Three Historic Alexandria museums are participating in the Smithsonian’s seventh annual Museum Day on Saturday, September 24. On that day, Gadsby’s Tavern Museum, Alexandria Archaeology Museum, and the Stabler-Leadbeater Apothecary Museum will be offering free admission to anyone presenting a Museum Day Ticket.
The Museum Day Ticket is available to download at www.smithsonian.com/museumday. Visitors who present the official pass will gain free admission for two people to participating museums and cultural venues. In 2010, Museum Day participants downloaded 227,747 tickets resulting in more than 500,000 museum-goers visiting over 1,300 venues in all 50 states, Washington, D.C., and Puerto Rico.
Gadsby’s Tavern Museum, 134 North Royal Street, consists of two buildings, a ca. 1785 tavern and the 1792 City Hotel, which are named for John Gadsby who operated them from 1796 to 1808. His establishment was a center of political, business, and social life in early Alexandria. The tavern was the setting for dancing assemblies, theatrical and musical performances, and meetings of local organizations. George Washington enjoyed hospitality there and twice attended the annual Birthnight Ball held in his honor. Other prominent patrons included John Adams, Thomas Jefferson, James Madison, and the Marquis de Lafayette. Visitors to the historic tavern will learn about the history, architecture, decorative arts, social customs, food, and clothing of a past era. For more information, please visit www.gadsbystavern.org or call 703.746.4242.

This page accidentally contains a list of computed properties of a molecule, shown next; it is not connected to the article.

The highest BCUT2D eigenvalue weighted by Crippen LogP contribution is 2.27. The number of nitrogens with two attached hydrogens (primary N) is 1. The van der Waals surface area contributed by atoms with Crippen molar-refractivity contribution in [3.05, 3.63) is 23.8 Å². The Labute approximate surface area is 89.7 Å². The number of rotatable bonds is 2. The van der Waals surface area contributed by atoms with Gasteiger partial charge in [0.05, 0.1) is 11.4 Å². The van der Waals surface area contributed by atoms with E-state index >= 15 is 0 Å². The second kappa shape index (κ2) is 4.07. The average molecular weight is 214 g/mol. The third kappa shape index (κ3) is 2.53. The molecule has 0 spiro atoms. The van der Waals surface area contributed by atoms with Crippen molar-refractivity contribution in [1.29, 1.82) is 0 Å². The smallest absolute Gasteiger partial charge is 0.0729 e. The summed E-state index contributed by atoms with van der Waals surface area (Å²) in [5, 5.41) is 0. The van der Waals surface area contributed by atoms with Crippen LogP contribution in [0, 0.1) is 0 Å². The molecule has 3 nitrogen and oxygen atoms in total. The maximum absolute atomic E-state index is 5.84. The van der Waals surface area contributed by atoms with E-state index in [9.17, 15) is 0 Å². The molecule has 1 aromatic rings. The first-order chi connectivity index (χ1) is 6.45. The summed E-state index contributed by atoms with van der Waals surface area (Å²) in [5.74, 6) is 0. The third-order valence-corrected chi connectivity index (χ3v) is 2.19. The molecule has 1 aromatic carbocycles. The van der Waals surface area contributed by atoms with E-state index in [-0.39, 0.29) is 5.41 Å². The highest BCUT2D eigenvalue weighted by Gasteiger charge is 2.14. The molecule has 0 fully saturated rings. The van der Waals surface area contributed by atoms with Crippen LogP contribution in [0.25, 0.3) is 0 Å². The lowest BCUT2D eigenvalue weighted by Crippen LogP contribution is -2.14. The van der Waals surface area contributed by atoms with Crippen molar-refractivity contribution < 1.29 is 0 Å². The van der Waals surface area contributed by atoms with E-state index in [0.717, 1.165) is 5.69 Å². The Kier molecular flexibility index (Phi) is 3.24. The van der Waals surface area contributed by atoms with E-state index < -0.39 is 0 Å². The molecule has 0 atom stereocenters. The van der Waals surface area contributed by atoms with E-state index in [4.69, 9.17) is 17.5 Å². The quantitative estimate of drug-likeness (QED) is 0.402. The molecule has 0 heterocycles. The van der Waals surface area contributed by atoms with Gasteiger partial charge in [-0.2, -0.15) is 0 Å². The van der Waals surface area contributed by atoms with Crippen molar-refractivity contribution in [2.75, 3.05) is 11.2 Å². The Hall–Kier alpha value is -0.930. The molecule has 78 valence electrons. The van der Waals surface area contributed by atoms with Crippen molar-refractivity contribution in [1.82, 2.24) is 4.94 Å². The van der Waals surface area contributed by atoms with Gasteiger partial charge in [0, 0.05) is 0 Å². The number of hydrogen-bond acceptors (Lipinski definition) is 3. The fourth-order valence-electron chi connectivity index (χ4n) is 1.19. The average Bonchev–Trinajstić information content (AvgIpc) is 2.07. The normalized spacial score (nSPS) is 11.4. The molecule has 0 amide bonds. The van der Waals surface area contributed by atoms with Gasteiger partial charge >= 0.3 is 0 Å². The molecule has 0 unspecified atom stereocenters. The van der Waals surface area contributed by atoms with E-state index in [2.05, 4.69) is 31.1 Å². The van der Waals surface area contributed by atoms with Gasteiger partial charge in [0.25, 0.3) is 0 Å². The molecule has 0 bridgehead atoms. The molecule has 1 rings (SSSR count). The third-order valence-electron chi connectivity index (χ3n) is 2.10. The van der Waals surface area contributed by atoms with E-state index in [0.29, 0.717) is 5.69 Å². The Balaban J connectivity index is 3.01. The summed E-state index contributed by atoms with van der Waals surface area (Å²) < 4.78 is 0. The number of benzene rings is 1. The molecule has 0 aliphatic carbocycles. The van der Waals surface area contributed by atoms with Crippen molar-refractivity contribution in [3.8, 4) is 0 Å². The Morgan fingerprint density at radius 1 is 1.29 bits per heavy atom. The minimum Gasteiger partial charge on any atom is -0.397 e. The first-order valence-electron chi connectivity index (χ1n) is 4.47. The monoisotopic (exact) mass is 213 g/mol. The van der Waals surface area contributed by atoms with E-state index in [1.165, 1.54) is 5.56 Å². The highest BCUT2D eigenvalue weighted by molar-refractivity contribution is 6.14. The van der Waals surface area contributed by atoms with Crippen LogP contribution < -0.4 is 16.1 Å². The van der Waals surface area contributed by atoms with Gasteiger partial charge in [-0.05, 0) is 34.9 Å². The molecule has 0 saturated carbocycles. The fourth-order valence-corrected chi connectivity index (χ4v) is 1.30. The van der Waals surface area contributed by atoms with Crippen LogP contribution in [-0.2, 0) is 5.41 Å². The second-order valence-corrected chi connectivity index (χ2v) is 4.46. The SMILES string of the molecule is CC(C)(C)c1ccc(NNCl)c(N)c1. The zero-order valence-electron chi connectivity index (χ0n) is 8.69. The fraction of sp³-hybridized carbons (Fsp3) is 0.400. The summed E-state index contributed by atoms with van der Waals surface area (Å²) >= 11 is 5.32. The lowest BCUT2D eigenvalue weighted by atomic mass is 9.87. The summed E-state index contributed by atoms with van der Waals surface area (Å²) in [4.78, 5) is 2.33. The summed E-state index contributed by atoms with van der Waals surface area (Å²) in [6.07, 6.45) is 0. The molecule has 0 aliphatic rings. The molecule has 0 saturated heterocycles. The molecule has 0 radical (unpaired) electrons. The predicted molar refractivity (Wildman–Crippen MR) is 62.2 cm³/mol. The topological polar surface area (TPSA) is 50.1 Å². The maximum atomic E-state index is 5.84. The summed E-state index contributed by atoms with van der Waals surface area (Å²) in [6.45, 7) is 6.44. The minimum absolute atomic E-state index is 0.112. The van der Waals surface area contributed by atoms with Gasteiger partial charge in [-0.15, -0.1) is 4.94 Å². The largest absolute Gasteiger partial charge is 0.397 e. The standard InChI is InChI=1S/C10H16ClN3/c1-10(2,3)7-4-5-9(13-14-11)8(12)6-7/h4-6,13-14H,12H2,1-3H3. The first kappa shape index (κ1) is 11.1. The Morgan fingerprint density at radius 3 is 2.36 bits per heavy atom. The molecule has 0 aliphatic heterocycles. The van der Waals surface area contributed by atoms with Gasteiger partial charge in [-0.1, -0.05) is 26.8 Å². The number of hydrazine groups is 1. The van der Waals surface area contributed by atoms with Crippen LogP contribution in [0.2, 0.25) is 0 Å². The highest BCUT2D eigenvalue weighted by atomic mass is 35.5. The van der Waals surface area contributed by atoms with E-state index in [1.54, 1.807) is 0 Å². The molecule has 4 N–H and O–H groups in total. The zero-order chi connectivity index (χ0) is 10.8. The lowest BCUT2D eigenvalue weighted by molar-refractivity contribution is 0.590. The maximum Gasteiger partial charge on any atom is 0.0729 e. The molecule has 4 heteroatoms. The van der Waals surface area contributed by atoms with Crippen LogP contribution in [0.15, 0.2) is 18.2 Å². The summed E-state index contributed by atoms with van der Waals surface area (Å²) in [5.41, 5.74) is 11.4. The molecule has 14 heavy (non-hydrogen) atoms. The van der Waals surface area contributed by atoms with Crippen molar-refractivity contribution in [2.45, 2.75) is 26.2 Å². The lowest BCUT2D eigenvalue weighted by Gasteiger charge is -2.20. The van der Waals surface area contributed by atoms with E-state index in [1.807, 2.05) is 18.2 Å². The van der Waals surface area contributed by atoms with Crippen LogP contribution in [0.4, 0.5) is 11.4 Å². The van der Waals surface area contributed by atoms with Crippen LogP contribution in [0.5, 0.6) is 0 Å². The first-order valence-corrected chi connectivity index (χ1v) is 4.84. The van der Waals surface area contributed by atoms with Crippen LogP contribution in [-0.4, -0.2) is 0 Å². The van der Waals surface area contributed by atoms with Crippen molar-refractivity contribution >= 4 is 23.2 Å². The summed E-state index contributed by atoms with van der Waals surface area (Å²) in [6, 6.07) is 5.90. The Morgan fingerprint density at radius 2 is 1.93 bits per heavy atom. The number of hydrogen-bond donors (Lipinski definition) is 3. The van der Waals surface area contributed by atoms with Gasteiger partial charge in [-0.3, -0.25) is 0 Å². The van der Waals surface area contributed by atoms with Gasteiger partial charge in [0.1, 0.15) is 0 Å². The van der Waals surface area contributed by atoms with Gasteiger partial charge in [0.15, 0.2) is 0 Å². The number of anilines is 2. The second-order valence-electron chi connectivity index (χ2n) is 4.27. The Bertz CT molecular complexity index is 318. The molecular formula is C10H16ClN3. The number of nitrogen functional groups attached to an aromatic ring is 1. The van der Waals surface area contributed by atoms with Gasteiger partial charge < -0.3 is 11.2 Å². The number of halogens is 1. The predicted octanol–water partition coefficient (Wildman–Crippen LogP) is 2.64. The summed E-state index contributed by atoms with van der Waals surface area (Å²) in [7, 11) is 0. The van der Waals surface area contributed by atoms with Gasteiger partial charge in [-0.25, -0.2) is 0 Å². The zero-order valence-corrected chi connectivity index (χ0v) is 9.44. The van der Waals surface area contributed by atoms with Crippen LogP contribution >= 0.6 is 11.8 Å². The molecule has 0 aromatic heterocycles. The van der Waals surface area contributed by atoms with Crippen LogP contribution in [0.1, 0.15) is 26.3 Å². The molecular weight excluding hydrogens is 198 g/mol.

At the Alexandria Archaeology Museum, located inside the Torpedo Factory Art Center (105 North Union Street, #327), visitors can discover Alexandria’s once-buried past through artifacts and excavations. Learn about the archaeology and history unearthed during the Lee Street site excavation with the exhibit, “A Community Digs Its Past,” and see unique artifacts from an 18th-century wharf, 19th-century taverns, and a Civil War hospital. Also on display is Alexandria’s oldest artifact, a 13,000-year-old Clovis point recovered in 2007. For more information, please visit www.alexandriaarchaeology.org or call 703.746.4399.
The Stabler-Leadbeater Apothecary Museum, 105-107 South Fairfax Street, is noted for its outstanding collection of shop furnishings, apothecary bottles and equipment, and archival materials, many still in their original location. When the Apothecary closed during the Depression in 1933, the doors were simply locked, preserving the contents for history. More than 8,000 objects, including pill rollers, mortars and pestles, drug mills, and hand-blown glass medicine bottles with gold-leaf labels, were left in place. Medicinal herbs and paper labels remain in their wooden drawers. Large show-globes from the mid-19th century remain in the windows. It also has a spectacular collection of archival materials, including journals, letters and diaries, prescription and formula books, ledgers, orders and invoices. The names of famous customers appear in the documents, including Martha Washington, Nelly Custis and Robert E. Lee. For more information, please visit www.apothecarymuseum.org or call 703.746.3852.